May 21: Chronic Bee Paralysis Virus on the increase in the UK (1min 30 sec Listen) Bee inspection data from England and Wales shows the number of chronic bee paralysis cases increased exponentially between 2007 and 2017, demonstrating chronic bee paralysis as an emergent disease. Characteristic symptoms of the disease include abnormal trembling, flightlessness and shiny, hairless abdomens. Infected individuals die within a week leading to mounds of dead bees outside affected colonies, which sometimes collapse or are too weakened for pollination or honey production.
Chronic bee paralysis was found to be higher in hives managed by professional beekeepers compared to those of amatur beekeepers. Clusters of the disease outbreak appeared to be related to the importation of queens or packages of bees used to repopulate honeybee colonies. Researchers found the disease is highly clustered spatially within most years, suggesting local spread; but not spatially clustered between years, suggesting the disease burnt out in a given area before returning as part of periodic reintroduction through bee importation.
The microalgae Arthrospira platensis (commonly called spirulina) has a nutritional profile that closely resembles pollen. Spirulina is a part of family of blue-green algae, which are single-celled organisms. Researchers found that spirulina is rich in essential amino acids and lipids required by bees, with levels matching those found in tested pollen samples. In addition to being rich in essential amino acids necessary for protein synthesis, immune function and colony growth in honey bees, spirulina also contains prebiotics that support the growth of healthy gut bacteria. Now, the researchers are testing the microalgae diet in a field setting to make sure the diet is attractive to bees and supports colony growth.
May 15: What the honeybees showed me (1 min Listen) Working with honeybees can have a profound impact on the life of a beekeeper. Helen Jukes shared her experiences in a recent essay in the New York Times called “What the honeybees showed me.” In it she relates how the gift of a beehive changed the way she interacted with the world around her. This essay is well worth a read and sharing with others, especially those who don’t understand why you love being a beekeeper.
Helen Jukes (@helen__jukes) is a writer, teacher and beekeeper, and the author of “A Honeybee Heart Has Five Openings.” She teaches creative writing at Oxford University, and is a founding member of the Bee Friendly Trust, a London-based charity to promote understanding of honeybees and help nurture sustainable habitats.
May 13: Urban bees: happy or hungry? (1 min Listen) Which plants do urban bees rely upon most for their forage? To find out, Penn State University researchers set up 3 hives in each of 12 apiaries across Philadelphia. Each colony was equipped with a pollen trap for capturing incoming pollen and a scale for logging its weight once per hour. Trees like maples, oaks and willows were the most important spring pollen sources. During the summer when resources were scarce, crepe myrtle, Japanese pagoda tree and devil's walking stick emerged as important species. In summer and fall, woody vines, such as Virginia creeper, English ivy and autumn clematis, dominated the pollen samples.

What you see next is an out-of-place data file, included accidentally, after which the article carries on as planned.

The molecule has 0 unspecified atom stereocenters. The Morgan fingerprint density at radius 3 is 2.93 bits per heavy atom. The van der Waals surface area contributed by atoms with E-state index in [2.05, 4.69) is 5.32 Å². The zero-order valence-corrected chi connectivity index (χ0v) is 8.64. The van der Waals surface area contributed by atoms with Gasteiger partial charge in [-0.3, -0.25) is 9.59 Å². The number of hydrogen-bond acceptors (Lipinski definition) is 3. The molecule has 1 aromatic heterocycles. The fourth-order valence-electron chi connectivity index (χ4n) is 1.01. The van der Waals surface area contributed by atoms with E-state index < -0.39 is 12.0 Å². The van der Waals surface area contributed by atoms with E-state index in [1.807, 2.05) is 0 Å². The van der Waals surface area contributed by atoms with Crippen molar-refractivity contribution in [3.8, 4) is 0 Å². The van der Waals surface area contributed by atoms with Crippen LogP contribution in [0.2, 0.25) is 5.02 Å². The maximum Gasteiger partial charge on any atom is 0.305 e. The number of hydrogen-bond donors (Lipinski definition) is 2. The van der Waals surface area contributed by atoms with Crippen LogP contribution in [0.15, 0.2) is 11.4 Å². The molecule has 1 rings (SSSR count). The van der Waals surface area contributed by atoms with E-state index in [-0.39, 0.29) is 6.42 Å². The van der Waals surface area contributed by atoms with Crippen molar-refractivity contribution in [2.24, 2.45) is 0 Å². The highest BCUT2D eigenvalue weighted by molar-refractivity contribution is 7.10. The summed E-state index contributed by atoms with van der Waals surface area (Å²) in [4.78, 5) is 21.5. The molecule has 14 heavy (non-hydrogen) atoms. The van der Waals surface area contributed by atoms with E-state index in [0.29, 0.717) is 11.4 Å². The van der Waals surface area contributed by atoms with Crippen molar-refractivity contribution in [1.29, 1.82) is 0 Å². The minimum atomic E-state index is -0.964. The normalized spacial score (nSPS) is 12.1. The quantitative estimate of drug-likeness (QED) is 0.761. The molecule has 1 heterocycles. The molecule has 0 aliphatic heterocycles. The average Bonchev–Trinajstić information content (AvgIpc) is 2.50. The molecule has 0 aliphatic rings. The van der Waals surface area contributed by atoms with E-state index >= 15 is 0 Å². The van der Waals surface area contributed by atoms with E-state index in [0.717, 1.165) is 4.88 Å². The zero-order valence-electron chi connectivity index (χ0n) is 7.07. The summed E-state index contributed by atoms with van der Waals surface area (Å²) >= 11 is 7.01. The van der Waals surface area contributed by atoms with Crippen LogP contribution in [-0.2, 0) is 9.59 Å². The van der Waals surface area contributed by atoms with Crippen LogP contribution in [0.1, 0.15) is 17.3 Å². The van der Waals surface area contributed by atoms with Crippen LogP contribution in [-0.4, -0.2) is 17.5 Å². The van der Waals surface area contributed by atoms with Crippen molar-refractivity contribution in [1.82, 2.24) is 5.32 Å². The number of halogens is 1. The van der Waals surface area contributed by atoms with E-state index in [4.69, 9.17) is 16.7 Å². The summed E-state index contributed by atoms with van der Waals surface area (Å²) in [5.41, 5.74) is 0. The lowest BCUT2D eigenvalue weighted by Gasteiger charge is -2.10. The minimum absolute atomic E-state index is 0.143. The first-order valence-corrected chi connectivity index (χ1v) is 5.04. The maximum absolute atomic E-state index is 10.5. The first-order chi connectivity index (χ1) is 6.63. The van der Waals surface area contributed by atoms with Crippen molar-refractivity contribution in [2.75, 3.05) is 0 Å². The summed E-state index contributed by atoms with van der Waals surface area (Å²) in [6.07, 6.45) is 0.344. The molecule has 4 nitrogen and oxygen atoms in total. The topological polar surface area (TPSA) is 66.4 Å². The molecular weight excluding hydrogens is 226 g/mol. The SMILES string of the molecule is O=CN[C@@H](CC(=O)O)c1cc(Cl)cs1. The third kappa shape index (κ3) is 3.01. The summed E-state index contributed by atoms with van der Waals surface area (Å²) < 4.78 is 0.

One key takeaway, While native plant species are usually the best for supporting bees and other pollinators, ornamental plant species can provide important nutritional resources as well, particularly in periods when other plants are not blooming.
May 11: Virgin birth - in bees! (1 minListen) In honeybees, the ability to produce daughters asexually is restricted to a single subspecies inhabiting the Cape region of South Africa, Apis mellifera capensis. Researchers in Australia have discovered the gene that makes this possible -- gene GE45239 on chromosome 11. This study reveals how mutations affecting the sequence and/or expression of a single gene can change the reproductive mode of a population. This study ends a 30-year search for the virgin birth gene and could help scientists gain new insights into the evolution of different reproductive strategies.
May 9: Eavesdropping on swarm planning (1 minListen) Researchers in Germany have built a beehive sensor that listens to the sounds of the bees inside the hive. Using machine learning techniques they have identified sound patterns that honeybees make in the lead up to swarming. Swarming is the event of a colony’s queen leaving the hive with a party of worker bees to start a new colony in a distant location. Swarming diminishes a beehive’s production and requires the beekeeper’s immediate attention if the swarm is to be recaptured. Therefore beekeepers try to prevent swarming events in their beehives.
May 7: A Robot bee does a convincing waggle dance. (1 minlisten) Researchers in Germany have built a honey bee robot, trained it to do the waggle dance and used it within the darkness of a hive to recruit foragers. The dancing robot, called RoboBee, elicited natural dance-following behavior in live bees. Using harmonic radar and transmitter-tagged bees, researchers were able to track the flight trajectory of departing bees who had followed the dances of the robot. Scientists confirmed that bees used information obtained from the robotic dance to adjust their flight path. This is the first report on successful dance following and subsequent flight performance of bees recruited by a biomimetic robot. You can find out more information about this research at https://arxiv.org/pdf/1803.07126.pdf
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